Humphries v. Pulaski County Special School District

Filing 228

ORDER granting in part and denying in part 213 the District's motion for judgment as a matter of law or a new trial; and, denying Dr. Humphries' 217 motion to amend. Signed by Judge D. P. Marshall Jr. on 4/28/2011. (dmn)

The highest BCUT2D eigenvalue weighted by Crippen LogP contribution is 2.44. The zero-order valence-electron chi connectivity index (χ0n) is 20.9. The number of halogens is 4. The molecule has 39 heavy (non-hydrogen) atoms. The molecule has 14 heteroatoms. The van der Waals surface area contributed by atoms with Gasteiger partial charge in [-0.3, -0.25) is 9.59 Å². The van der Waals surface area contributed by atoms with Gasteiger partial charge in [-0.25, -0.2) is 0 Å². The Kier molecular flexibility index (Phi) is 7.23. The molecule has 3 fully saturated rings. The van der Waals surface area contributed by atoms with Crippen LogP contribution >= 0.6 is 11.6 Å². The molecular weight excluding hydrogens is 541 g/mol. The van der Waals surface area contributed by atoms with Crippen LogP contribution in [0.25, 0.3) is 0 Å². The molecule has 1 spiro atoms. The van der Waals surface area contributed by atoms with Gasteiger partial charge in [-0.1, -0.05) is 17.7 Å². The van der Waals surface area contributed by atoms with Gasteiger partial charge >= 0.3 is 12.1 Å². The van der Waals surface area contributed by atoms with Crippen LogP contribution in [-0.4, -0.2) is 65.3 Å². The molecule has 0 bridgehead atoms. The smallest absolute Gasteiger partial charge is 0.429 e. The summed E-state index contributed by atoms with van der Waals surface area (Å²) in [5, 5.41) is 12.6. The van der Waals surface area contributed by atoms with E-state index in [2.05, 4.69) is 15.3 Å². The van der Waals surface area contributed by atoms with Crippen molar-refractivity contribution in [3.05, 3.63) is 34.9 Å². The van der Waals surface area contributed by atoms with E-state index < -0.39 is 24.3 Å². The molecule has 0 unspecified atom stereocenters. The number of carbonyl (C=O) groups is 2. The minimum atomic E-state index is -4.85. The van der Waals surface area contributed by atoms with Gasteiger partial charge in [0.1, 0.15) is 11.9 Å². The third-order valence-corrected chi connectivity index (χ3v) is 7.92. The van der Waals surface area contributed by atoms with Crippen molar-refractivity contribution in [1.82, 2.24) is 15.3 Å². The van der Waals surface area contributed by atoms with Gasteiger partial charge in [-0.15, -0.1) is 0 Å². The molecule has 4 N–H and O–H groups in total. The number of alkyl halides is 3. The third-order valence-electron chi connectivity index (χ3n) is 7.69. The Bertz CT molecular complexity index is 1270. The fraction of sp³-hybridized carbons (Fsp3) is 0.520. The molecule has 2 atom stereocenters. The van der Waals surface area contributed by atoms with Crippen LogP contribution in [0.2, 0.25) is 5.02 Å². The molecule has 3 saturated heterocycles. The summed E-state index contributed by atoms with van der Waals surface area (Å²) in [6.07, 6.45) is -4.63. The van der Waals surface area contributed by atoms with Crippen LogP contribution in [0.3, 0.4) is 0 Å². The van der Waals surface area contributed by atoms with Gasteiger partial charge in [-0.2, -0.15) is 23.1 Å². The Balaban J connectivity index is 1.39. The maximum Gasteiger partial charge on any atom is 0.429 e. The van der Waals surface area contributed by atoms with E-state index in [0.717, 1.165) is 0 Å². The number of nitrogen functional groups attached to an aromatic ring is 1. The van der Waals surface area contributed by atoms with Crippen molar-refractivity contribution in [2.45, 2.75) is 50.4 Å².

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IN THE UNITED STATES DISTRICT COURT EASTERN DISTRICT OF ARKANSAS WESTERN DIVISION DONNA HUMPHRIES v. PLAINTIFF Case No. 4:06-cv-606-DPM PULASKI COUNTY SPECIAL SCHOOL DISTRICT DEFENDANT ORDER The jury's verdict on Dr. Humphries's breach-of-contract and § 1981/ § 1983 discrimination claims has raised several issues for decision. The Pending Issues First, the Court took under advisement the District's timely Rule 50 motion for judgment as a matter of law on Dr. Humphries's contract claim and her stand-alone discrimination claim - her claim alleging race discrimination apart from the District's affirmative action policies. The Court twice denied the District's motion on Dr. Humphries's discrimination claim based on the District's affirmative action policies. The District has renewed two-thirds of its motion in a post-trial filing, Document No. 213, which also seeks a new trial in the alternative. The District has not added to its argument at trial for judgment as a matter of law on the stand-alone discrimination claim. Second, the Court asked the parties to brief the effect of the jury's verdict on the pending validity issue. The Court had ruled, with encouragement from the parties, that the validity of the District's affirmative action policies was a question of law. Setser v. Novack Inv. Co., 657 F.2d 962, 969 (8th Cir. 1981), cert. denied, 454 U.S. 1064 (1981). Further, to avoid confusing the jury and prejudicing either party, the Court ruled that the disputed facts about validity would be tried to the bench. The Court held that part of the trial during two days in late August. At the end of those proceedings, the Court left the record open on validity so that it could consider any proof relevant to validity that came in during the jury phase, as well take any additional proof outside the jury's presence. In the event, after he testified for the jury, Dr. David Sharp (Humphries's expert) gave the Court alone some expert testimony about his statistical analysis of the District's policies and hiring patterns. And the parties have now filed helpful briefs about the verdict's impact on the validity issue. Third, and relatedly, after the jury phase Dr. Humphries moved to amend her complaint again. Document No. 217. She says: -2­ If, and to the extent Plaintiff's pending Amended and Supplemental Complaint falls short of explicitly asserting a claim that [P]laintiff will suffer the inability to compete for administrative positions on the same footing as black applicants in the future as a result of the District's affirmative action policies, Plaintiff requests leave to amend her complaint to make that claim explicit as the issues were tried by consent or over the objection of the District. Document No. 217, at 1. The District opposes the proposed amendment. It argues, in essence, that the prospective-application issue was neither pleaded nor tried and that the amendment is really about pressing forward on the validity issue notwithstanding the jury's verdict. Judgment as a Matter of Law 1. To the extent the issue is not mooted by the jury's verdict, the Court denies the District's motion for judgment on Dr. Humphries's discrimination claim based on the District's affirmative action policies. A reasonable jury could have found for or against the District on this claim based on the extensive record made before the jury at trial. FED. R. ClV. P. 50(b)(3). 2. Dr. Humphries's stand-alone race discrimination claim is in a peculiar posture. Under the agreed interrogatories, this issue was submitted to the jury as an alternative to Dr. Humphries's policies-based discrimination claim. Document No. 209, Interrogatories Nos. 1 & 2. The jury concluded that -3­ race through the District's affirmative action policies was a motivating factor in the District's decision not to promote Dr. Humphries. The jury's "yes" answer to Interrogatory No.1 sent it to Interrogatory No.3, which asked whether the District would have made the same decision apart from race. The jury answered "yes" to this interrogatory too. The Court concludes two things here. First, the jury's verdict moots the District's motion for judgment because there was no finding for Dr. Humphries on the stand-alone race claim. The parties and the Court agreed - either with intention or by oversight- to the alternative submission of the two race claims. And the jury's "yes" answer for Dr. Humphries on the policies-based Interrogatory No.1 ended its consideration of the other claim and implicitly decided that claim for the District. Finally, neither party asked to send the jury back for more deliberations to clarify this issue after the verdict was published. On this analysis, the District's motion for judgment made at the trial on the stand-alone race claim is denied as moot because the District has prevailed on this claim. Second, any error in the alternative submission, plain or otherwise, was harmless. As the Court noted tentatively at trial, there was insufficient evidence to support a verdict that race-apart from the affirmative action -4­ policies - played any part in the District's promotion decisions. It was all about the policies - that was the thrust and strength of Dr. Humphries's case. Witness Lou Jackson, a member of one or more of the interview committees, did acknowledge her deposition testimony that race played a part in her ranking of promotion candidates. But her testimony as a whole, and the testimony of every other witness on this point, made it clear that race came into the promotion process only through the District's affirmative action policies for staffing decisions, not as a separate motivating factor. There simply was no proof that racial considerations apart from the policies, or racial animus of any kind, was in play. Therefore, to the extent Dr. Humphries's stand-alone race claim survived the verdict, the Court grants the District judgment as a matter of law on it. 3. FED. R. ClV. P. 50(b)(3). Dr. Humphries claimed a breach of this provision of her contract with the District: "Priority consideration will be given to qualified internal applicants for vacant administrative positions before the District employs an external applicant." Plaintiffs Exhibit 8, at § 9A. The Court ruled that the term II priority consideration" was ambiguous; it could mean a variety of things to reasonable people. And believing that the term's meaning depended on disputed extrinsic evidence - for example, -5­ the parties' course of performance - the Court left the ambiguity for the jury to resolve at trial as a threshold issue on Dr. Humphries's breach claim. Smith v. Prudential Property and Casualty Ins. Co., 340 Ark. 335, 340-41, 10 S.W.3d 846, 851 (2000). The Court, with the parties' approval, gave standard instructions about the means for ascertaining the parties' intent in the contested term. Instructions No. 18-23. Dr. Humphries's contract claim boiled down to the final element because the others were essentially undisputed. Instruction Nos. 16 & 17. That final element was whether she proved" that the District did not give'priority consideration' to Dr. Humphries's applications for promotion. III The jury answered "yes" to the breach interrogatory, and awarded Dr. Humphries $63,244.00 in damages. The Court grants the District's motion for judgment as a matter of law on the contract claim. As it turned out, the extrinsic proof about the parties' Instruction No. 16 provided: Dr. Humphries claims that the District breached its contract with her and has the burden of proving each of four essential propositions: First, that Dr. Humphries and the District entered into a contract; Second, that the contract required the District to give "priority consideration" to Dr. Humphries's applications for promotion; Third, that Dr. Humphries did what the contract required of her; and Fourth, that the District did not give "priority consideration" to Dr. Humphries's applications for promotion. I -6­ contract was not disputed. Therefore the construction and legal effect of the ambiguous term" priority consideration" was a matter of law for the Court, not of fact for the jury. Smith, 340 Ark. at 340-41, 10 S.W.3d at 850. This ambiguous term is part of the Professional Negotiations Agreement between the District and The Pulaski Association of Classroom Teachers. Without objection, Dr. Humphries introduced an excerpt from the Agreement that included the" priority consideration" term. Plaintiff's Exhibits 8 & 9. 2 In her testimony, she pointed out the contested term and another term about "Promotion with Supplemental Contract." Plaintiffs Exhibit 8, at § 8B. This other term contains an explicit tiebreaker: "when it is determined that a tie exists with regard to the selection of the most qualified candidate, then seniority shall be the determining factor." Dr. Humphries testified that this term shows that the parties knew how to write a tie-breaking provision if they intended to do so. Dr. Humphries did not testify, however, about what she thought the "priority consideration" term meant or required of the District, how the District had implemented the term, or other internal applicants' experience with it. She offered no evidence on these issues. There were actually two excerpts, one from the 2000-2003 Agreement and one from the 2003-2006 Agreement. They are identical in all material respects. 2 -7­ The District's witnesses spoke as one on the" priority consideration" term. Every witness who gave evidence on this point testified that the term was a tiebreaker: if an external applicant and an internal applicant tied at the end of the selection process, then the internal applicant got the job. The record simply does not contain any disputed extrinsic evidence on the contract claim. The District's testimony about the meaning of "priority consideration" was not contradicted. There was no testimony that the term had meant different things at different times. There was no testimony about varying customs in the education field ascribing different meanings to the term. Dr. Humphries's testimony pointing to another promotion term of the contract, while relevant to the contested term's meaning, does not create a dispute in the extrinsic evidence either. The words are what they are. Of course the two parts of the whole should be construed in light of one another. Smith v. Southern Farm Bureau Casualty Ins. Co., 353 Ark. 188, 192, 114 S.W.3d 205,207 (2003). But there was no dispute that this was the parties' contract; indeed Dr. Humphries and the District stipulated to the contract's existence, and the Court so instructed the jury. Instruction No. 17. In the absence of disputed extrinsic evidence, the meanIng of the ambiguous term"priority consideration" is a question of law for the Court. -8­ Smith, 340 Ark. at 340-41, 10 S.W.3d at 850. And on the record presented to the jury, the District is entitled to judgment as a matter of law on Dr. Humphries's contract claim for two reasons. FED. R. ClV. P. 50(b)(3). First, considering all things material to discerning the meaning of the ambiguous" priority consideration" term, the Court concludes that it creates a tiebreaker as the District argues. There was no evidence received that the term had ever operated in any other fashion. This was the unanimous interpretation of District employees involved in hiring for many years. This construction does not overlook the other tie-breaker provision. But contracting parties are free to express similar notions in different language. And there is no rule of law requiring imperfect people to be either perfectly clear or perfectly consistent in their drafting. This agreement, we should not forget, is between a teacher's union and a school district. Ambiguity has its uses in reaching consensus in charged relationships like that one. Finally, the best proof about the term's meaning is in its operation through years and years of promotion decisions. There the record is clear: the "priority consideration" term was a tiebreaker. Second, Dr. Humphries's argument that the term means some stronger preference for internal candidates stumbles over the proof. In every instance, -9­ another internal candidate (and often more than one) was ranked ahead of Dr. Humphries in the hiring process. On that record, the District did not breach as to Dr. Humphries-even under her interpretation that the disputed term was not a tiebreaker-when the District hired an external candidate. As between two internal candidates the" priority consideration" term has no work to do; there is no ambiguity on that score. Dr. Humphries asks the Court to consider a 1994 arbitration decision involving the District and the teacher's union in construing the contract. The Court declines to do so. The decision was not admitted into evidence. The one witness questioned about it (Deborah Coley, who supervised District promotion decisions for a time) had no knowledge about the decision. In ruling on the District's motion for judgment, the Court should not expand the record beyond what the parties presented before resting their case. 9B CHARLES ALAN WRIGHT & ARTHUR R. MILLER, FEDERAL PRACTICE AND PROCEDURE § 2529 (3d ed. 2008). 4. The Court sees no legal basis for granting the District's alternative motion for a new trial on the contract claim. It is denied. If the judgment for the District on this issue is reversed or vacated, the Court would still deny a new trial. FED. R. CIV. P. 50(c)(1). Either the Court is right or wrong about the -10­ contract claim. But whatever happens on that issue, no good reason exists to try it again. The Mfirmative Action Policies' Validity 5. This leaves the validity issues, which the Court let hang fire pending the jury phase and further proof. Dr. Humphries urges the Court to decide the validity of the District's affirmative action policies. She argues primarily from Edwards v. Jewish Hospital of St. Louis, 855 F.2d 1345 (8th Cir. 1988) and standing cases such as Northeastern Florida Chapter of Associated General Contractors ofAmerica v. City ofJacksonville, Florida, 508 U.S. 656 (1993). The District contends that the jury's"same decision" verdict should end the entire case. It stands on Price Waterhouse v. Hopkins, 490 U.S. 228 (1989). And relying on an opinion from Judge Eisele in a similar lawsuit, Flowers v. Jefferson Hospital Association, Inc., 1992 U.S. Dist. LEXIS 22923, at *7-*12, the District says Edwards did not survive Price Waterhouse. The threshold inquiry is the nature of Dr. Humphries's federal claim. She challenges the District's affirmative action policies as the vehicle for unlawful discrimination on the basis of race in promotion decisions. She alleges that the District's repeated failure to promote her violated "42 U.S.C. 1981 and 1983 by depriving [her] of her equal protection rights under the -11­ Fourteenth Amendment of the United States Constitution." Document No. 178-2, at ,-r 20; see also ,-r 21. She abandoned her Title VII claim. So as the case stands, Dr. Humphries's claim is under § 1981/§1983.3 There is a deeper point. The contours of this claim are determined by § 1983 precedent, not § 1981 precedent. It is settled law in this Circuit that" a claim alleging a violation of § 1981 may not be brought directly against a state actor, but must be brought under § 1983[.]" Lockridge v. Bd. of Trustees of the University of Arkansas, 315 F.3d 1005, 1007 (8th Cir. 2003) (en bane); see also Artis v. Francis Howell North Bank Booster Assn., Inc., 161 F.3d 1178, 1181 (8th Cir. 1998). Thus the difficult and interesting questions about the samedecision defense that would be raised by a pure § 1981 claim against a private employer - questions implicating Edwards, Price Waterhouse, Flowers, and the Civil Rights Act of 1991- are not in the case. Instead, the Court must scrutinize Dr. Humphries's hybrid claim with a § 1983 analysis. The controlling precedent is Texas v. Lesage, 528 U.s. 18 (1999) (per curiam). This decision is much applied in other Circuits, though as best the Dr. Humphries also has a live claim under an unspecified part of the Arkansas Civil Rights Act. Complaint,-r,-r 27-28. The parties make no post-trial argument for treating this claim any differently than her § 1981/ § 1983 claim. The Court concludes that these claims are identical in this case. 3 -12­ Court can tell the Eighth Circuit has neither cited nor applied it. E.g., Petit v. City of Chicago, 352 F.3d 1111, 1113 (7th Cir. 2003); Aiken v. Hackett, 281 F.3d 516,519-20 (6th Cir. 2002), cert. denied, 537 U.s. 817 (2002); Donahue v. City of Boston, 304 F.3d 110, 116-21 (1st Cir. 2002); see generally, 1 SHELDON H. NAHMOD, CIVIL RIGHTS AND CIVIL LIBERTIES LITIGATION § 4:10, pp. 4-48-4-52 (4th ed. 2010). Lesage is a strikingly similar case. After he was denied admission to a graduate program, while at least one minority applicant was admitted, the white plaintiff challenged the University of Texas's admission process. The fact that the University had considered race through an affirmative action policy in that process was undisputed; here the jury has found that the District considered race through its affirmative action policies in not promoting Dr. Humphries. The University established on summary judgment that Lesage would not have been admitted in any event; here the jury has found that the District would not have promoted Dr. Humphries in any event. Lesage alleged an Equal Protection violation under § 1981/ §1983 and a Title VII violation. 528 U.S. at 19-20. His Equal Protection claim mirrors Dr. Humphries's remaining claim. -13­ The Supreme Court's analysis of the same-decision defense was pithy. The University was entitled to judgment on Lesage's § 1983 action seeking damages. "Simply put, where a plaintiff challenges a discrete governmental decision as being based on an impermissible criterion and it is undisputed that the government would have made the same decision regardless, there is no cognizable injury warranting relief under § 1983." Lesage, 528 U.S. at 21. The District stands in the same position as the University. It is therefore entitled to judgment on all Dr. Humpries's claims for damages based on nonpromotion, as well as her request for an injunction promoting her and requiring future promotion. The Supreme Court was equally clear, however, about claims for prospective injunctive relief against continuing race-conscious policies. "Of course, a plaintiff who challenges an ongoing race-conscious program and seeks forward-looking relief need not affirmatively establish that [s]he would receive the benefit in question if race were not considered." 528 U.S. at 21. In that kind of case, the plaintiff is injured by "the inability to compete on an equal footing." Lesage, 528 U.S. at 21, quoting Northeastern Florida Chapter, 508 U.S. at 666 (1993). Lesage's claim against the University for " maintaining" a race-conscious admissions program, and his companion request for injunctive -14­ relief against the program, survived the same-decision defense. 528 U.s. at 21-22. 4 6. Whether Dr. Humphries has any remaining viable claims thus comes down to what was pleaded, argued, and tried. Probably recognizing this, Dr. Humphries moved after trial to amend her complaint again. If her federal claims are unclear, she says, her proposed pleading specifically alleges unequal footing (past and future) and the District's continuing violation. Document No. 217-1, at 'il'il7, 9, 16, 18, 19,20,22, & 28. These issues, she says, were tried by consent or over the District's objections, and therefore Rule 15(b) allows amendment if need be. The District objects. It first argues that the proposed amended complaint would be futile. Under Lesage, this is mistaken. The District also contends these issues were never tried, either by consent or over objection. The Court must, and does, liberally construe Dr. Humphries's active complaint. Bediako v. Stein Mart, Inc., 354 F.3d 835, 839 (8th Cir. 2004). Her Amended and Supplemental Complaint, Document No. 178-2, is the third 4Lesage's § 1981 claim also survived. In this case that possibility (at least insofar as Dr. Humphries seeks damages) is foreclosed by Lockridge and Artis, circuit precedent that binds this Court. -15­ iteration of Dr. Humphries's claims. Considered as a whole, her pleading is ambiguous. Unlike Lesage, Dr. Humphries does not allege that the District is maintaining the affirmative action policies. 528 U.s. at 21. But of course it is; and Dr. Humphries alleged (and proved) her repeated and unsuccessful efforts to get promoted over many years, not a "discrete governmental decision[.]" Ibid. The District has never disputed, moreover, the existence of some affirmative action policies. Humphries v. Pulaski County Special School District, 580 F.3d 688, 693-94. This undisputed fact eliminates any surprise or uncertainty from Dr. Humphries implying, but not pleading, that the District's race-conscious policies are on-going. The ambiguities deepen, however, in her federal claim and her prayer for relief. Dr. Humphries's § 1981/§ 1983 claim looks backwards: the District "has unlawfully discriminated" against her by failing to promote her. Document No. 178-2, at ~~ 20-21 (emphasis added); there is no mention of unequal-footing or an alleged injury that would support enjoining the policies whether Dr. Humphries would have been promoted or not; there is no mention of future applications; and there is no mention of a continuing violation. Ibid. Dr. Humphries's requested relief looks both backward and -16­ forward. Among other things, she sought: • a declaration that the District's"acts complained of herein violate" her constitutional rights; • an order requiring the District to publish the ruling in her favor to all District hiring personnel and publish that it "has abandoned" the challenged policies; • an injunction against bi-racial committees, some interview forms, publication of District affirmative action reports or goals, and consideration of race in hiring and promotions; • an injunction requiring consistent rules for getting an interview, consistent promotional criteria, and individual interviews; • an order requiring the District to promote her now and in the future; • back-pay, front-pay, benefits, compensatory damages for emotional pain; and • attorney's fees and costs. Document No. 178-2, at 6-8. This is a mixed bag. It seeks both redress for Dr. Humphries and change in the District's policies going forward. Prospective injunctive relief is clearly requested. Like the claims, however, the prayer is silent about Dr. Humphries's entitlement to prospective injunctive relief no matter whether her past-promotion claim succeeded or failed. Dr. Humphries sought forward-looking relief based on what had happened, not on what was -17­ happening or what would happen. The asserted injury, in other words, was complete, not in the offing. The federal rules require only notice pleading. FED. R. ClV. P. 8(a)(2); Huggins v. FedEx Ground Package System, Inc., 592 F.3d 853, 862 (8th Cir. 2010). Liberal construction, however, does not require either the court or the opposing party"to divine a litigant's intent and create claims that are not clearly raised." Bediako, 354 F.3d at 840. The parsing needed to discern exactly what Dr. Humphries was claiming and seeking makes the point. Liberally construed as a whole, her complaint leans in too many directions to put everyone on notice Dr. Humphries sought forward-looking injunctive relief against the District's affirmative action policies whether she prevailed or not on her failure-to-promote claims. 7. Should the Court grant Dr. Humphries leave to amend now? Federal Rule of Civil Procedure 15(b)(2) governs. "When an issue not raised by the pleadings is tried by the parties' express or implied consent, it must be treated in all respects as if raised in the pleadings." The timing of any motion to conform the pleadings based on trial by consent is immaterial. The Rule expressly allows such a motion" at any time, even after judgment[.]" FED. R. ClV. P. 15(b)(2). The Rule's purpose "is to ensure that the pleadings do not -18­ obstruct a court's ability to address the issues that were presented and defended at trial." South Dakota Farm Bureau, Inc. v. Hazeltine, 340 F.3d 583, 590 (8th Cir. 2003); see also Clark v. Martinez, 295 F.3d 809, 814-16 (8th Cir. 2002) (both sides presented evidence on unpleaded self-defense issue). The District says that it did not expressly consent to trial of Dr. Humphries's unequal footing/ on-going violation claim. The Court agrees. "In order to consent to the trial of an unpleaded issue, a party must have notice of that issue and must be given an adequate opportunity to cure any surprise caused by the amendment." Hazeltine, 340 F.3d at 590. The Court has reviewed its notes from all the hearings and both phases of the trial. The Court sees no clear statement from the District that it recognizes the theory as being in the case and has no objection to its adjudication. Dr. Humphries, according to the Court's notes, did mention this issue at the August 2010 summary-judgment hearing. During her argument seeking judgment as a matter of law that the policies were invalid, Dr. Humphries drew a distinction between relief available on the individual­ hiring issues and relief available if the policies were invalid, which (she said) did not require an analysis of the hiring decisions. The Court made a note about being perplexed by this point, but the argument drifted to other -19­ matters. Dr. Humphries did not elaborate. And the District did not, as best the Court can remember, respond or agree that forward-looking injunctive relief remained a live issue whether race decided the promotion issue or not. The Court has also reviewed the parties' briefs - those on summary judgment, those related to the various hearings, and those after the bench part of the case. All these papers are silent on an unequal footing/ on-going violation theory for injunctive relief even if the District would not have promoted Dr. Humphries apart from the affirmative action policies. The Court sees no express consent by the District. The cases teach that"trial of unpled issues by implied consent is not lightly to be inferred." Triad Elec. & Controls, Inc. v. Power Sys. Eng'g Inc., 117 F.3d 180, 193 (5th Cir. 1997); see also Hazeltine, 340 F.3d at 590. The standard is a" demanding" one. 340 F.3d at 590. Dr. Humphries contends that the case on validity was the case on validity; the injection of her unequal footing/ on­ going violation claim would not change the evidence or the parties' direct and cross examination of the witnesses; this theory, she continues, is just a specific variation on legal themes she has long pressed, a more precise legal argument for why she remains entitled to some relief. -20­ The Court is not persuaded that this perspective accurately captures the situation. First, the District was entitled to frame its witness examinations and its evidence after notice of exactly what Dr. Humphries claimed and what relief she sought. Bringing a new theory in late eliminates this opportunity. Hazeltine, 340 F.3d at 590-91. Second, this case was tried about the past, not the future. In particular, there was no proof about planned future applications. The Court specifically recalls that (during the jury phase) Dr. Humphries's lawyer asked her what position she wanted to be holding in three years or five years. Dr. Humphries did not answer that question; she made another point instead. If a continuing-violation claim was being tried, then the Court would have heard testimony (at some point) about letters of interest in 2008,2009, and 2010 (and received those letters into evidence) and heard testimony about Dr. Humphries's plans to keep applying for promotion. None of that proof was offered. Compare Clark, 295 F.3d at 814-16. The proof in both phases looked backward, not forward. Third, overlap between the evidence on Dr. Humphries's claim about what happened in years' past and a claim about an ongoing violation is not dispositive. Pariser v. Christian Health Care Systems, Inc., 816 F.2d 1248, 1253 -21­ (8th Cir. 1987). There is much overlap between the validity case as tried and one about future applications on unequal footing. This overlap, however, does not cover the evidentiary gap about Dr. Humphries's plans for the future. Fourth, and relatedly, there is a lurking standing concern. E.g., Donahue, 304F.3d at 119; Aiken, 281 F.3dat519-20. Dr. Humphries was extraordinarily diligent about applying for open positions between 2003 and 2007. But past /I injury, 'while presumably affording [her] standing to claim damages ... , does nothing to establish a real and immediate threat that she would again suffer similar injury in the future.'" Adarand Constructors, Inc., v. Pena, 515 U.S. 200, 210-211 (1995), quoting Los Angeles v. Lyons, 461 U.S. 95, 105 (1983). Dr. Humphries testified that the many rejections took their toll and she was worn out with trying. What are her current intentions and future plans? The Court would need more proof, and adversarial briefing, to address this standing concern before reaching the merits of a continuing-violation theory. The unequal footing/ on-going violation theory and related injunctive relief would carry the Court directly into constitutional issues. While this Court sits to adjudicate such claims when squarely presented, it is equally -22­ duty bound not to reach out for them. A continuing-violation claim was neither presented nor defended at trial. Hazeltine, 340 F.3d at 590. The Court therefore does not find implied consent either. * * * The District's motion for judgment as a matter of law or a new trial, Document No. 213, is granted in part and denied in part. Dr. Humphries's motion to amend, Document No. 217, is denied. The Court will enter judgment for the District forthwith. So Ordered. D.P. Marshall Jr. United States District Judge -23­